There is still much to post about the week in Natchez, but a need for software reinstallation on my new computer has left me stranded–photo edit speaking–for a bit longer. I did not make it to the historic Carpenter No. 1 school in person, but the story of this school still bears telling. According to “Carpenter School: Memorial to Mrs. Camille Carpenter Henderson”

…a perfect model of a modern school building, the Carpenter school No. 1 is fast nearing completion at the corner of Union and B streets. Modern science turned its attention to the housing of the young during those hours so important to them later in their careers as men and women and some of the best brains in the country have been employed in improving conditions until today the modern school building embraces all that is best in heating, lighting and ventilation, while the important factor of comfort for the pupils has been recognized and the little ones are surrounded with the very best environment.

(Natchez Democrat, August 22, 1909, p. 1)

Now there is a sentence William Faulkner could have enjoyed. The writer described the school as “almost severely plain” so as not to be distracting to those young minds “prone to wander” during school hours. The school was funded by Mrs. Henderson’s brother, N. Leslie Carpenter, and completed in 1909.

From Carpenter’s School No. 1, Natchez, Miss. Sysid 94343. Scanned as tiff in 2008/07/23 by MDAH. Credit: Courtesy of the Mississippi Department of Archives and History

The school had a main hall front to rear, with intersecting halls from the sides, and equipped with sanitary drinking fountains. The six classrooms had blackboards and were capable of seating 300 students, who entered the classroom through a cloakroom where they could hang coats and hats.

These fountains require no cup and cannot spread disease. The water shoots up with little force while the base is equipped with another stream which prevents the water from returning to the supply thereby doing away with the possibility of germs being conveyed from one person to another, an evil which invariably accompanies the benefits of the drinking fountain where many use the same cup.

Commodious and sanitary toilet rooms are located in the basement…constructed of cement and non absorbent materials and permit of frequent and thorough cleanings…toilet appliances are automatic and nothing is left to do in flushing or otherwise operating them.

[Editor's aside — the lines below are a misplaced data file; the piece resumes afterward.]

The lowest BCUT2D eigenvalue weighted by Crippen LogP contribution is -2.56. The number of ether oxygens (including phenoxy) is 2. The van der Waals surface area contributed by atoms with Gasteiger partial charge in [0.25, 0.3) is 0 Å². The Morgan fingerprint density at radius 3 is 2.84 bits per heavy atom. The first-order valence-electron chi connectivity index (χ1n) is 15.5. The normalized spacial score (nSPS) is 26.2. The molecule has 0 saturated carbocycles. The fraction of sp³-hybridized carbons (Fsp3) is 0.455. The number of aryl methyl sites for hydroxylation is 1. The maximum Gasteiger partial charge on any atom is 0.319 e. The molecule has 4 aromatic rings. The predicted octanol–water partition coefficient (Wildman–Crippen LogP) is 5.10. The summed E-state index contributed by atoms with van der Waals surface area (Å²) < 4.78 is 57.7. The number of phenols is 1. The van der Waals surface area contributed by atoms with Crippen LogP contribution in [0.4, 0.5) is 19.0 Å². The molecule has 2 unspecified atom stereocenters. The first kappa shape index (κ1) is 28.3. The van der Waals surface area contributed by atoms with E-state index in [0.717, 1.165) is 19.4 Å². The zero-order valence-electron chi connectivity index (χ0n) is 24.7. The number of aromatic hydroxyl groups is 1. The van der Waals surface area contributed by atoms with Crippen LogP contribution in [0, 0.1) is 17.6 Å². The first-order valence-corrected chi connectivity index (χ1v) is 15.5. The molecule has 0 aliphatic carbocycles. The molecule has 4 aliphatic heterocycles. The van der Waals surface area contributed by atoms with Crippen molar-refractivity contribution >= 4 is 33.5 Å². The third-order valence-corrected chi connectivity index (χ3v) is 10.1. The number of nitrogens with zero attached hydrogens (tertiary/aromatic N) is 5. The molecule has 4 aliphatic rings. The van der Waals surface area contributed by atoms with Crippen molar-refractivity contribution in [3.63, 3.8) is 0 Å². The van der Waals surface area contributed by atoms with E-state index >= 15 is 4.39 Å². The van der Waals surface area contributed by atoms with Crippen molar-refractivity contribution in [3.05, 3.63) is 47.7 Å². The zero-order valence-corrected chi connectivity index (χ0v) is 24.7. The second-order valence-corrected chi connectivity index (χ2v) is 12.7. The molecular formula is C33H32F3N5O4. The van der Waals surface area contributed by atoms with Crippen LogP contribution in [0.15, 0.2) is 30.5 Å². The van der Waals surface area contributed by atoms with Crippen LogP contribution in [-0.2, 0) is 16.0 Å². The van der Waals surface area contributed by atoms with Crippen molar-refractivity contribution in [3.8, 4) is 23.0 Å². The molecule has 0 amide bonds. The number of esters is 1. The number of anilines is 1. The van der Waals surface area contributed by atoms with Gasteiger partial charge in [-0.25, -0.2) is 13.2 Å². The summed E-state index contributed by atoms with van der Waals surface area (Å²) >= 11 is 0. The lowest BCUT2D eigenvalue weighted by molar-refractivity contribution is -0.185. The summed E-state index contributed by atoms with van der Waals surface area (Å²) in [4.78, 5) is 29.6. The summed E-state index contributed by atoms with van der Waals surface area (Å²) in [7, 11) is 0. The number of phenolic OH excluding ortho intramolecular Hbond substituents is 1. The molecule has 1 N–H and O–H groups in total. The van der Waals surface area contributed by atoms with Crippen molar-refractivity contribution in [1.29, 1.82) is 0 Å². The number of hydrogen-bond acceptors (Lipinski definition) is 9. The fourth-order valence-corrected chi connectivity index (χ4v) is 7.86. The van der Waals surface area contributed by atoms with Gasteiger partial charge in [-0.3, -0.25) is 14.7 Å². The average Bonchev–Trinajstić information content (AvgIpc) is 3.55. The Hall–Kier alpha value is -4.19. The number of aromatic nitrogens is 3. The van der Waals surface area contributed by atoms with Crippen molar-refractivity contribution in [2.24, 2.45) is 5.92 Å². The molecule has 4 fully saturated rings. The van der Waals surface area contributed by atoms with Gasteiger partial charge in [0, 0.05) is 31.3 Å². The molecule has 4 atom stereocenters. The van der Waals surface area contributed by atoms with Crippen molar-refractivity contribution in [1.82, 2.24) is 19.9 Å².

(Natchez Democrat, August 22, 1909, p. 1)

The building cost $40,000 and also included a 350 seat assembly hall on the second floor. Architect was R. H. Hunt & Co., who operated a Jackson branch of his Chattanooga office, as well as a branch in Dallas.

Posted in Mississippi, school buildings | Tagged | 4 Comments

The Marsaw Family: Levi, Levi, Jr., & Levi III


While visiting the Triangle Area of St. Catherine Street in Natchez, this unpretentious masonry block building–seemingly out of place amongst the historic buildings in the area–caught my interest. It carries a Streamline Art Moderne appearance with the rounded corner. Close inspection reveals windows and/or doors along the side elevation that have been closed. Of the building itself, what little I can find is the following:

commercial building; 4 St. Catherine Street; c. 1955

One-story masonry commercial building. After 1946

Mississippi Department of Archives & History/HRI and Mary Warren Miller, 1979, NRHP nomination for Natchez-on-top-of-the-hill Historic District

The Google map identifies the building as Marsaw’s Cafe, but I cannot find any verification of that. Delta Computer for property appraisal indicates the row of buildings from the corner of MLK/St. Catherine on this leg of the MLK Triangle were constructed 1930 and identifies them as stores, which fits with the commercial block.

Marsaw’s Cafe (home of the “famous Marsaw biscuits”) was on MLK and Google maps 2018 street views shows a building with Marsaw’s Cafe sign on the corner of MLK and Franklin . However, Levi Marsaw III, who died in 2010 at the age of 81, owned several businesses and restaurants in the city over the years, and he well could have owned the building on the short leg of St. Catherine Street. It was finding Mr. Marsaw III’s obituary that became of more interest than just this building.

Stephen Marsaw

Stephen Marsaw was born February 1830 in Mississippi, and census records indicate his father was born in Africa. This seems to indicate Stephen was probably born into slavery. Stephen’s mother was born in Maryland, which might indicate she was one of the enslaved who walked the “Slave Trail of Tears” on the route from Baltimore. A coffle [line of animals or slaves fastened together or driven along together; from Arabic qafila, ‘caravan’] route to Natchez had a number of origins and routes to end in Natchez. The Baltimore route indicates travel by ship to Norfolk and from there, two direct overland routes to Natchez.

Levi Marsaw

Levi Marsaw was estimated to have been born in 1888, son of Stephen and Susana. Levi was 12 at the 1900 census. However, other census records give dates of birth as early as 1884 and as late as 1890. Levi identified as born 1887 and who lived in Pine Ridge (Adams County) registered for the draft 1917-1918. A newspaper article from 1918 indicates he was classed, but no other information as to service. He was still in Pine Ridge in the 1940 census, occupation of farmer, and his spouse was Elizabeth. The elder Mr. Marsaw died in 1967 at the age of 80.

Levi Marsaw, Jr.

Levi and Elizabeth’s son, Levi, Jr., was born 1908 or 1909. He married Alberta, and he was 31 at the 1940 census. Levi, Jr. and his wife Alberta had Levi III in 1929, so III would have been 10 or 11 at the 1940 census.. Levi, Jr. died in 1998 at the age of 89.

Levi Marsaw III